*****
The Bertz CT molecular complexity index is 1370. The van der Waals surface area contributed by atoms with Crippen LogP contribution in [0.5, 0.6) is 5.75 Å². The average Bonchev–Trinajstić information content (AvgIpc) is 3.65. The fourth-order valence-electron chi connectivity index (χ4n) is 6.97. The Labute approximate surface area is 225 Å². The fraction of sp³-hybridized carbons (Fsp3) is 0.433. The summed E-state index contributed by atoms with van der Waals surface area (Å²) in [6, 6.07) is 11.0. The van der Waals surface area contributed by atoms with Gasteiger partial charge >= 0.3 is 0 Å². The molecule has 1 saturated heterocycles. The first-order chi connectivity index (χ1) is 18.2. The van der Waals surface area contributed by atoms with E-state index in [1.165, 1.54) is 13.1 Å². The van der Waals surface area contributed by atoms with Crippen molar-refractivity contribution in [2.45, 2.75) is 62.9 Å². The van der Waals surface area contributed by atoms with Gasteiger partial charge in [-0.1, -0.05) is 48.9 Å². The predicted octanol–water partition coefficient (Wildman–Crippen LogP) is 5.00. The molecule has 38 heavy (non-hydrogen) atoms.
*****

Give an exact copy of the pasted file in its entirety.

The Bertz CT molecular complexity index is 1370. The van der Waals surface area contributed by atoms with Crippen LogP contribution in [0.5, 0.6) is 5.75 Å². The average Bonchev–Trinajstić information content (AvgIpc) is 3.65. The fourth-order valence-electron chi connectivity index (χ4n) is 6.97. The Labute approximate surface area is 225 Å². The fraction of sp³-hybridized carbons (Fsp3) is 0.433. The summed E-state index contributed by atoms with van der Waals surface area (Å²) in [6, 6.07) is 11.0. The van der Waals surface area contributed by atoms with Gasteiger partial charge >= 0.3 is 0 Å². The molecule has 1 saturated heterocycles. The first-order chi connectivity index (χ1) is 18.2. The van der Waals surface area contributed by atoms with E-state index in [1.165, 1.54) is 13.1 Å². The van der Waals surface area contributed by atoms with Crippen molar-refractivity contribution in [2.45, 2.75) is 62.9 Å². The van der Waals surface area contributed by atoms with Gasteiger partial charge in [-0.1, -0.05) is 48.9 Å². The predicted octanol–water partition coefficient (Wildman–Crippen LogP) is 5.00. The molecule has 38 heavy (non-hydrogen) atoms.